Sunday, September 26, 2010

Can't Buy Me Love

An old man lying in his bed loudly whispers “Rosebud.” He says these words like he’s trying to hold onto them, just like he’s trying to hold onto the glass snow globe that is slipping out of his hands as he desperately breathes that last word. Charles Foster Kane is dead and the newspaper headlines are filled with the story, of his life and his death. It is the biggest story hitting the headlines, everyone wants to get their hands on it and the meaning of Mr. Kane’s last words.

Flashing back on Kane’s life with the help of people who were closest to him during his life, the reporter listens to their stories of Kane and their experiences with him over the years. Charles was a happy kid playing out in the snow with his sled, when inside his house his mother and father were signing guardianship over to an extremely rich man so that he could have an extravagant life, something they felt they would never be able to give him.

When he grew up, he decided he wanted to work for a newspaper because he thought it would be fun. He rebelled against the rich man who raised him from boyhood who wanted him to have some boring job that would make him super rich. He always had rebellion in him and was searching for fun in life along with love. In other words he led a fairly selfish life focusing on his needs and not really considering anyone else for the most part. He was married to the niece of the President, had a child with her and the marriage grew cold and bitter to the point that they only saw each other from across the table at breakfast, both of their faces buried in a newspaper. Walking along the street one night, covered in mud from the rain, he met a girl who was to become his mistress. She was young, fun and wanted to be a singer. Kane got her into the singing business and he himself ran for governor. After giving a speech one night, his wife sends their boy off into a cab by himself and as it drives away it’s almost a flashback from his childhood when he got sent away. But then his wife tells him that she’s going to his mistress’s house and that he can go with her or not. He goes with and is confronted there by a reporter and his mistress. The next day the headlines of all the newspapers scream of his infidelity with a “singer”. Kane stays with the singer, buys a huge mansion and an enormous lot of land. She isn’t happy with this life or him and leaves after being bought off all the time and even hit one night when she confronts him for always buying her things instead of really loving her, or anyone.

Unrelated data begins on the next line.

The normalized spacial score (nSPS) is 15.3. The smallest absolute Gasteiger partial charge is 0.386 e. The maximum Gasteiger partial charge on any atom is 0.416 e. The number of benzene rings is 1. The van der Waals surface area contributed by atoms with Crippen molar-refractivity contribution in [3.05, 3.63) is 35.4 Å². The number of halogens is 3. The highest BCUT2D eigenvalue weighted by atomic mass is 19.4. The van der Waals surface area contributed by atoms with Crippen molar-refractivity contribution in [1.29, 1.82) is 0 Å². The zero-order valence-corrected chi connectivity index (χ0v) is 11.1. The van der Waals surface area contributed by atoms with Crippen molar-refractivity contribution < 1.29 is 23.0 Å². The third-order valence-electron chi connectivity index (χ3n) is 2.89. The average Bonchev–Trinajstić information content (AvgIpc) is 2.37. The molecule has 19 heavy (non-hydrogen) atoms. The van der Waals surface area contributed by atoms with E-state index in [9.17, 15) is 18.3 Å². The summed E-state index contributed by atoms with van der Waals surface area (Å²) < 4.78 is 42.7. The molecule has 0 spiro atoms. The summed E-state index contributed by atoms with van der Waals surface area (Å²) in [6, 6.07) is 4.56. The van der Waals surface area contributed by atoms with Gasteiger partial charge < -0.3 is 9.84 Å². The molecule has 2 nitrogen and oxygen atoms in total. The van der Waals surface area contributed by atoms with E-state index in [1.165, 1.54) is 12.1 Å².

Kane went through life trying to buy his happiness. He never loved anyone except himself and his mother, which his old friend from the newspaper business exclaims. All he cared about was making himself look honest and getting people to love him. At the end of the movie, nobody ever knows what rosebud is. But when we see the housekeepers throwing things all of Kane’s things into the fire, it closes in on a wooden slay with the name Rosebud painted on it. His whole life, he’s just been trying to gain the happiness he had as a child back.

People who loved the movie would probably value the meaning of the movie which was that you can’t buy love or happiness. To someone who hated the movie, like me, almost everything but the meaning of the movie meant nothing to them. Anyone who hated the movie probably just hated the whole rich, old, selfish newspaper guy aspect of it. For someone who values a good movie with an interestingly good lead character, and doesn’t care for power or strive to be loved by everyone it is hard to relate to the movie and therefore might not be seen as a good movie.

3 comments:

  1. Your blog has a very good and destrictive summary along with interesting opinions of the movie. I think you could have written a little more about why it is considered the best movie of all time. Overall, I enjoyed reading it.

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  2. I both disagree and agree with Tiara. I disagree in that your summary is too descriptive. I agree in that you should have written more about why it's considered the greatest film of all time. You mostly did the opposite, and explained why it wouldn't be liked when, clearly, it's loved by most.

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  3. You would have got an A plus if the question was about recalling the plot of the film.

    By the way, the second paragraph is quite direct. Or rather too direct. Anyway 'hate' is a mean word =(

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